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I bought a genny, just a 1kw invertor version, just to charge the batteries, and hopefully to run a small fan heater (that I have never been able to find), and have not brought it out with us once in the 4 years that we have had it. We use portable panels to charge the battery, or the car, or 240 ac. So probably have wasted our money, in relation the van. It is used a lot at home for those long blackouts in summer and the odd storm anytime that puts out our power for a while. If I could find a true 500 watt fan heater, I would bring it out in winter, but that is proving impossible for ones that are quality and made for Australian compliance.



-- Edited by Bicyclecamper on Saturday 22nd of February 2020 04:47:47 PM



-- Edited by Bicyclecamper on Saturday 22nd of February 2020 04:51:23 PM

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Ric


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Just last year I bought a 1200W/600W fan heater from Bunnings which, I have no doubt, met all the Australian standards and used it extensively in my caravan on the 600W setting. It's probably a seasonal product as I cannot find it now (Feb) on the Bunnings website but I am sure if you look you'll find a similar one out there.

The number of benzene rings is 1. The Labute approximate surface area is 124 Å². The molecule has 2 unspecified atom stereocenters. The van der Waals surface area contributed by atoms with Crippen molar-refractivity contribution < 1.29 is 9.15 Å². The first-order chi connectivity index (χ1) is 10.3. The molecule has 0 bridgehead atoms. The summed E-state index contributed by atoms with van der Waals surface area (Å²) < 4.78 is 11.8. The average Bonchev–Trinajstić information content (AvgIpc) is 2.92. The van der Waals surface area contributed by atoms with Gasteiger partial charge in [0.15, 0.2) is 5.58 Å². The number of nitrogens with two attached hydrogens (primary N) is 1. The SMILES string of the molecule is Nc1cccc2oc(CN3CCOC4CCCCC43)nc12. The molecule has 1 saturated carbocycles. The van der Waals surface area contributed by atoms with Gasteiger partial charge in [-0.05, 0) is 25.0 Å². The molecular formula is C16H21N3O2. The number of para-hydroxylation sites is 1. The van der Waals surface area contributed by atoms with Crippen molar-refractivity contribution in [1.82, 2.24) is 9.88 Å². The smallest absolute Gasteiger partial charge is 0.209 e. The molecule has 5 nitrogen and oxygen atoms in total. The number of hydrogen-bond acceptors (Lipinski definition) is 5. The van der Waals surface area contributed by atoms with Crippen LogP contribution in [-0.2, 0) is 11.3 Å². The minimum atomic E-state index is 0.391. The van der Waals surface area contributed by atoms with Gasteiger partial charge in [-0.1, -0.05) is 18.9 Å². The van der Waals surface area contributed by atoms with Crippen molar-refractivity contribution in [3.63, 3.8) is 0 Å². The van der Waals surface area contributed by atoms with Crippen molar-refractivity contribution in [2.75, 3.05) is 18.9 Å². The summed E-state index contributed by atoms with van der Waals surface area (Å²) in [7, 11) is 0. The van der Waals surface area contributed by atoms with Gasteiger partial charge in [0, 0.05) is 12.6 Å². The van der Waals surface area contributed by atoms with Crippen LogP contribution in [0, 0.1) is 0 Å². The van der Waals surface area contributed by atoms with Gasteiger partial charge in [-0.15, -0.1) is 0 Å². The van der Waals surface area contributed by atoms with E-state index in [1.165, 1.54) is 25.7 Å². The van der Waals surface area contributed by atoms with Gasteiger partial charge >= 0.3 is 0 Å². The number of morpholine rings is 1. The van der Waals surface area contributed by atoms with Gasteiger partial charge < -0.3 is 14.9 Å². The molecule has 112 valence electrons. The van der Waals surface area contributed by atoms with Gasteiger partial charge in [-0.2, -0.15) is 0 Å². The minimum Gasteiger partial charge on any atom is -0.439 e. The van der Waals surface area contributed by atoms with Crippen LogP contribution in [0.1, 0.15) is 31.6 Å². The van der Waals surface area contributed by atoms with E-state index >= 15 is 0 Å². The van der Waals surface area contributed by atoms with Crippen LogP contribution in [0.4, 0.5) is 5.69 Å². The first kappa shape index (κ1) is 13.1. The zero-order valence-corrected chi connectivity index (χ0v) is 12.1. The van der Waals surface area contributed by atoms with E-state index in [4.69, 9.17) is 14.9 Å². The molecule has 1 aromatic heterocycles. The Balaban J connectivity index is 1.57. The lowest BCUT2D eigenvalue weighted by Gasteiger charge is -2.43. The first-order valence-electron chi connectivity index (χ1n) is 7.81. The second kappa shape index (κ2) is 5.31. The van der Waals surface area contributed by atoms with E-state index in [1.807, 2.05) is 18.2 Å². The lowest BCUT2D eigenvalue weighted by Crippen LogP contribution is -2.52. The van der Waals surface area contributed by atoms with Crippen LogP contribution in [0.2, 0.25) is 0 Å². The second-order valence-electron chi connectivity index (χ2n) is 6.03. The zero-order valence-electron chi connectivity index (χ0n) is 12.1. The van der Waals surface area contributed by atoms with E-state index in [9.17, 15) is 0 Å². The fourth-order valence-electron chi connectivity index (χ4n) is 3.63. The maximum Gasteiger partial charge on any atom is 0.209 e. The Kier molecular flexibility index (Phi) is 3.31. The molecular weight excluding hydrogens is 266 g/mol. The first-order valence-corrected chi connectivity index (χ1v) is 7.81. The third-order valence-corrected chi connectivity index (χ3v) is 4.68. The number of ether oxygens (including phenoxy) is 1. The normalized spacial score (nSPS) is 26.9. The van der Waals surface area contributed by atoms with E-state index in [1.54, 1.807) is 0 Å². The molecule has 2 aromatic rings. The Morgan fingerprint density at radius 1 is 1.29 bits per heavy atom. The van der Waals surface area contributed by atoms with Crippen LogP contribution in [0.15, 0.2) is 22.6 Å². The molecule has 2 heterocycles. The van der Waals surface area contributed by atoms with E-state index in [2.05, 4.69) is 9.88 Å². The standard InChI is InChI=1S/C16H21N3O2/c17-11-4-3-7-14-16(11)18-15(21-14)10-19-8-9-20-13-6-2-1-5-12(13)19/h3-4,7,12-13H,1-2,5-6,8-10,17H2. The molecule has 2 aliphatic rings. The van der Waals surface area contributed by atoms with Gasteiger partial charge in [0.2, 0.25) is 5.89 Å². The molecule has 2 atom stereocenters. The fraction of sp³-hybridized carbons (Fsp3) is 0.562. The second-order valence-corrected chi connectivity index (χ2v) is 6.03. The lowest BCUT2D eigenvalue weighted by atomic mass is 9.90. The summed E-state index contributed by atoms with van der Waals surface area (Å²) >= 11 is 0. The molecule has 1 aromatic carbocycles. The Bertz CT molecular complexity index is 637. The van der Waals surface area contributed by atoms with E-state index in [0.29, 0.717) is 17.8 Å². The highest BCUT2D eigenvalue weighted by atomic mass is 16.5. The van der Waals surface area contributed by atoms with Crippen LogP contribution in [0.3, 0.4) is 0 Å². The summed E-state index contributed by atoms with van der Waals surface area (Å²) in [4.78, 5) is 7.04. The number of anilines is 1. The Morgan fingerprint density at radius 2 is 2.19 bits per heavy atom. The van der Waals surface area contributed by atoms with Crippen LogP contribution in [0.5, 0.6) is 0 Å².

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Generators ( Gennies) has been our saving grace during our early caravan trips. Since we have installed solar panels and we carry a portable 60 watt Solar unit. However we still use the gennie only when bush camping.

If we have Neighbours I approach them and tell them that we will soon be starting the gennie to do the washing and other chores. 7 out of ten time these people say no worries  mate, we also have a gennie.

When we arrive at camp site we pick a spot well away from other campers. Of course this does not stop other campers from then camping close to us. our gennie is virtually brand new and would be lucky to have done 20 hours to date, so it makes very little noise.

Anyway Gennies are part of the lifestyle of many many Camper. I am of course referring to bush Camping.

Jay&Dee

 



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All the comments make it clearr that a gen is a rarely used piece of equip. I have carried one for a couple of yrs and would have used 3 times. They are heavy, noisy, and require maintenance to put away out of season.